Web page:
How to import an outline into MindMup


MindMup is my mind mapping tool of choice.

While it’s not as pretty as other options on the market, it more than compensates in function and usability. It’s minimal, super responsive and comes with a neat set of keyboard shortcuts. Build in a little muscle memory and you’ll be manipulating ideas on the canvas with no effort. And if you’re using MindMup with Google Drive, it’s free, including real time collaboration capabilities.

Sometimes I realize the best tool for the job is a mind map after I’ve started an outline somewhere else like on a word processor or a slide deck. Sometimes my fellow collaborator started their outline outside a mind map. So how do you bring these kinds of outlines into MindMup?

There isn’t a convenient way.

Update Sep 2, 2018

Thankfully MindMup now makes it ridiculously easy to import outlines into the tool. Follow these links to see the feature request update and a demo of the new feature. You can safely ignore the rest of the post below 😃.

Previously, Feb 22, 2017

MindMup allows you to import an offline MindMup file with the .mup extension or a Freemind file with the .mm extension. You can’t directly import plain text or csv files. At least not yet.

But Freeplane, a fork of the Freemind project, offers a pretty convenient way of importing plain text content into a Freeplane mind map. From there it’s easy to bring it into MindMup.

To pull this off, you’ll need access to a modern text editor like Atom or Caret for the editor’s multiple cursors feature, and Freeplane. You can install them on Windows, Mac and Linux.

There are 3 main steps to this workaround.

Step 1: Word Processor to Text Editor

We want to prepare our outline so it plays nicely with Freeplane.

To begin, copy the outline from your word processor and paste it into your text editor.

Word Processor Outline on Text Editor Start

You’ll want to treat each line as a separate node on your mind map. If the line is too long just toggle the wrap text feature off in your editor. That way the long lines show up as one line.

Each Line is a Node

To create sibling and children nodes you just tab separate lines (under a parent). And this is where your editor’s multiple cursors option really helps. To create several level 2 mind map nodes, for instance, select the start of several level 2 lines, then hit tab. Repeat the process for level 3 nodes, and so on.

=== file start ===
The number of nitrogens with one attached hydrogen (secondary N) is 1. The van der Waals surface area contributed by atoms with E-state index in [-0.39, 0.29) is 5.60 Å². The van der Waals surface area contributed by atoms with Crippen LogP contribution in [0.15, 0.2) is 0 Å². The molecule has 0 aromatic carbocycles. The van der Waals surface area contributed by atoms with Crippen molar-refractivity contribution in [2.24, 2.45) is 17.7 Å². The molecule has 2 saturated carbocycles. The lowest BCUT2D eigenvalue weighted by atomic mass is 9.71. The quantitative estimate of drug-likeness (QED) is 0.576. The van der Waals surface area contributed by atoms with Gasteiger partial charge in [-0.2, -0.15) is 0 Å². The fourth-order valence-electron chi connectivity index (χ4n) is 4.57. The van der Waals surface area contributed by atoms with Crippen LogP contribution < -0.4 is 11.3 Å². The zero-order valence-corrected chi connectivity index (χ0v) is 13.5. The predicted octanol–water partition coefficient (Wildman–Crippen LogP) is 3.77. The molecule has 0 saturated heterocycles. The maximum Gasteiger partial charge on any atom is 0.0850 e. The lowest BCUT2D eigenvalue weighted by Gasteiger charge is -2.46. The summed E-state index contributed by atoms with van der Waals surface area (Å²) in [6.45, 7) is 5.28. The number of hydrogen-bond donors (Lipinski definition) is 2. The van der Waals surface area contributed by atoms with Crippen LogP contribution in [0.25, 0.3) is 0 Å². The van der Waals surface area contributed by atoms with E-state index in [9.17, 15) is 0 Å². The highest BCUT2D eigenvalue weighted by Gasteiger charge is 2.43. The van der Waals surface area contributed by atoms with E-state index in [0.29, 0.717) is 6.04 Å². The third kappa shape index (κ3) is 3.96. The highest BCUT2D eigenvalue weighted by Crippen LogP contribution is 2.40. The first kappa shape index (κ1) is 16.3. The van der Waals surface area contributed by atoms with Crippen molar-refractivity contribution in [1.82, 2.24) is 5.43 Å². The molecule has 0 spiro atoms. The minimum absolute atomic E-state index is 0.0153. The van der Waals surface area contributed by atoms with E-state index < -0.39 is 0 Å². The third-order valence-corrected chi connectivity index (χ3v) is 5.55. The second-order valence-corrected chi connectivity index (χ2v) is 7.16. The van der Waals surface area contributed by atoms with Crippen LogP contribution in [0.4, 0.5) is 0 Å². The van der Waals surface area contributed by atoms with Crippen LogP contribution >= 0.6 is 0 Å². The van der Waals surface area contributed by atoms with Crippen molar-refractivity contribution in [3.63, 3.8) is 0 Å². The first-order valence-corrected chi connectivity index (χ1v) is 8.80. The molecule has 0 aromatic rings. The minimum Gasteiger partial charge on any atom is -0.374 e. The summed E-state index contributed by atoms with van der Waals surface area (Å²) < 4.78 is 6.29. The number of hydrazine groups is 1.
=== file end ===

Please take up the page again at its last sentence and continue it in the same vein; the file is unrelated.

GIF Create Level 2 and Level 3 Sibling Nodes

You’ll end up with something that looks like this.

Word Processor Outline on Text Editor Done

Step 2: Text Editor to Freeplane

This part is easy. All you really do is another copy and paste job.

Open up Freeplane on your computer and create a new mind map. You don’t need to give the root node a name because you’ll have a chance to adjust things when it’s all in MindMup.

Select everything you have in the text editor (CTRL + A), copy it to your clipboard (CTRL + C), go back to your Freeplane document, select the root node, and paste (CTRL + V).

GIF Create Freeplane Mind Map from Text Editor

Now just save the mind map in the Freemind format (with the .mm file extension). We’re almost done.

Save .mm File

Step 3: Freeplane to MindMup

To import your Freemind file into MindMup, create a new MindMup document, then click File > Import and then select the Upload tab and load the file you saved in step 2.

Import .mm File into MindMup

Now that you have the word processor content in MindMup, you can use the cut and paste or click and drag options to move your content around, and most importantly, continue to tweak and work on your outline.

Phew, that seems like a lot. I know.

Ideally you pick the right tool for the task early in your creative process. But if you don’t, with a little bit of practice, you can learn how to pull off these steps in just a few minutes. I hope in the future MindMup developers provide users easier options of importing data into to the tool.

Cover image by: Impact Hub on Flickr (CC BY-SA 2.0)